Before the show had even started, my ears were bleeding. Pounding rock musing consumed the theatre. I’d been handed a plastic imitation lighter. Ushers were hawking beer in the aisles. I knew I was in for a long haul, and my instincts weren’t off.
If any of the above sounds appealing – run, don’t walk – to see Rock of Ages, the hopelessly inane, tactless, and tacky new ’80s-themed musical at New World Stages that utilizes a wide variety of ’80s rock songs by a range of different artists, including Journey, Poison, Jefferson Starship, Styx, Joan Jett, and more.
Set on the Sunset Strip in L.A. in the “mid- to late-1980s,” the plot here, a simple “boy meets and falls in love with girl, loses girl, finds girl again” story juxtaposed against a creaky subplot about the possible demolition of the Strip, is conveyed by a gratingly annoying Jack Black-style narrator named Lonny, the punter of most of the show’s off-color jokes. Lonny makes it clear just how self-knowing the musical wants be. “You gots to make your own destiny,” he tells the other characters. But it’s difficult to enjoy – even in good fun – a show that features a line like, “Remember when you fucked that baby llama?”
By my count, Rock of Ages features just about every kind of bad joke out there – German jokes, gay jokes, balls jokes, penis jokes, STD jokes, tranny jokes, poop jokes, sex offender jokes. You name a borderline-offensive topic, this show has got a joke about it.
But what more do you expect from a show that features leather strap-clad babes, a stripper pole, and palm trees? And that’s just in the first five minutes.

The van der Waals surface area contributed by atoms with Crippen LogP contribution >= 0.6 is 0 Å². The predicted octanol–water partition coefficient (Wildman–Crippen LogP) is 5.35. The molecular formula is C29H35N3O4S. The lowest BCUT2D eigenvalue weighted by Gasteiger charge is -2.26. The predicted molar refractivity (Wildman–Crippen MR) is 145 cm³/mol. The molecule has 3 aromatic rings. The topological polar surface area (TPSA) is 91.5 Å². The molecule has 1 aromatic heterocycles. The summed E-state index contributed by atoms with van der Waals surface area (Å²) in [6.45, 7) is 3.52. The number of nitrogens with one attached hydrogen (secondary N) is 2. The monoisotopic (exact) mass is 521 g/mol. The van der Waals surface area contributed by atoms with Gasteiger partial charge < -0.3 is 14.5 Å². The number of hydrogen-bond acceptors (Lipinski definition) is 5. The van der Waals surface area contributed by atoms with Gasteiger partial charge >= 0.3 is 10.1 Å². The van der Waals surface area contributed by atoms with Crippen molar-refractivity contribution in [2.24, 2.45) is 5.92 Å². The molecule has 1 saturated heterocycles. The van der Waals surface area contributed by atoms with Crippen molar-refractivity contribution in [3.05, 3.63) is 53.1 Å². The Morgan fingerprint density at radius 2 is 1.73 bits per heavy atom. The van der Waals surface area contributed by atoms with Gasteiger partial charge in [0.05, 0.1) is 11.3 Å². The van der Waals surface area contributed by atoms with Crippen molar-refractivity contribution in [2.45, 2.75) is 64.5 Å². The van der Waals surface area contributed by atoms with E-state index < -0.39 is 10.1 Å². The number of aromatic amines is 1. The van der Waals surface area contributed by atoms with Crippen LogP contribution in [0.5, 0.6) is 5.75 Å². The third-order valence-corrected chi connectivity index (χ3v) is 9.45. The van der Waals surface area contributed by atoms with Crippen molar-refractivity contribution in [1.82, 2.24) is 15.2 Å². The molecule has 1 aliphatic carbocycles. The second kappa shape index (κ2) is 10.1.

To its credit, the show is no snooze-fest. It’s overly amplified and objectionable enough to hold one’s attention throughout, though I groaned most of the way through. Most of the fun to be had by the audience is in the “a-ha” moments of recognition when another of the ’80s anthems bleated its way onto the stage. Because the music isn’t designed to fit the characters, the characters’ scant, trivial motivations are shoehorned into songs that are consistently one size too big or small for the situation. “How awkward is it that we’re breaking into song right now?!” the musical seemed to scream during most of its duration. At first, this amuses; soon, it grates.
To be fair, most of the performances here are fine, even if the characters themselves are mostly uninteresting. Constantine Maroulis and Kelli Barrett as the central couple are fine singers and likable presences. And Lauren Molina and Will Swenson, recently acclaimed in New York revivals of Sweeney Todd and Hair respectively, give funny – if beleaguered – comic turns in supporting roles.
What disturbs me most of all is that director Kristin Hanggi would even agree to mount this show in the first place. How a self-respecting woman could direct such an “oh my God, look, tits!” sort of show is beyond me. After a rousing stripper-laden rendition of Journey’s Any Way You Want It featuring provocatively derivative choreography by Kelly Devine and a shoddy subplot in which our heroine takes up stripping, I kept waiting for the moment at which all of this objectification is countered by something redeeming, some final resolution, a morsel of tact.
Instead, I got a sugar-coated happy ending wherein our ingenue finds that love in the suburbs can be just as fulfilling as reaching for your ambitions. And that pregnancy is the ultimate fulfillment of womanhood. Cue Journey’s Don’t Stop Believin’ . Ushers rushed to the sides of the auditorium, waving their plastic faux lighters, encouraging the audience to wave them in time with the music. Groaning, I folded my arms and let it wash over me, dumbfounded.
One bloody ear, three wounded sensibilities, and five or so beers later (OK, so I exaggerate), I’m still not quite over the trauma of this spectacular waste of time. Do your health and well-being a much-deserved favor – I implore you – and stay as far away as possible from the ironically forgettable Rock of Ages.